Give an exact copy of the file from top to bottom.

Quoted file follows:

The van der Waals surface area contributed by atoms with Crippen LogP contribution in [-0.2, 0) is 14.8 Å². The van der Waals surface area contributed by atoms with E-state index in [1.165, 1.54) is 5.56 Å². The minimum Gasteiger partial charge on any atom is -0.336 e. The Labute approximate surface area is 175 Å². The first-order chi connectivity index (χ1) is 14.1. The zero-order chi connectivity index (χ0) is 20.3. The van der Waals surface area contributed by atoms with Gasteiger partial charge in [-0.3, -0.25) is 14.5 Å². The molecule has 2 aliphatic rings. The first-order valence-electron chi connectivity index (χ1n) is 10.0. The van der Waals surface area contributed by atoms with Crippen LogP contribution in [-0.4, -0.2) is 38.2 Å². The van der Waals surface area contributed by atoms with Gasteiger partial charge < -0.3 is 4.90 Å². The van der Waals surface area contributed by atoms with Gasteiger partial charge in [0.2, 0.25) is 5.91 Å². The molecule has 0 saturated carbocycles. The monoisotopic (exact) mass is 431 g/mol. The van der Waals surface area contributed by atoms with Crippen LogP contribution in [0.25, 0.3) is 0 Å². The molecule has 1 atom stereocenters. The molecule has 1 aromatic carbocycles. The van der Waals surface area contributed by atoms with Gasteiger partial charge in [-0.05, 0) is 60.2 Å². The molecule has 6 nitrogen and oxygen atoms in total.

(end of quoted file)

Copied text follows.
The van der Waals surface area contributed by atoms with Crippen LogP contribution in [-0.2, 0) is 14.8 Å². The van der Waals surface area contributed by atoms with E-state index in [1.165, 1.54) is 5.56 Å². The minimum Gasteiger partial charge on any atom is -0.336 e. The Labute approximate surface area is 175 Å². The first-order chi connectivity index (χ1) is 14.1. The zero-order chi connectivity index (χ0) is 20.3. The van der Waals surface area contributed by atoms with Gasteiger partial charge in [-0.3, -0.25) is 14.5 Å². The molecule has 2 aliphatic rings. The first-order valence-electron chi connectivity index (χ1n) is 10.0. The van der Waals surface area contributed by atoms with Crippen LogP contribution in [-0.4, -0.2) is 38.2 Å². The van der Waals surface area contributed by atoms with Gasteiger partial charge < -0.3 is 4.90 Å². The van der Waals surface area contributed by atoms with Gasteiger partial charge in [0.2, 0.25) is 5.91 Å². The molecule has 0 saturated carbocycles. The monoisotopic (exact) mass is 431 g/mol. The van der Waals surface area contributed by atoms with Crippen LogP contribution in [0.25, 0.3) is 0 Å². The molecule has 1 atom stereocenters. The molecule has 1 aromatic carbocycles. The van der Waals surface area contributed by atoms with Gasteiger partial charge in [-0.05, 0) is 60.2 Å². The molecule has 6 nitrogen and oxygen atoms in total.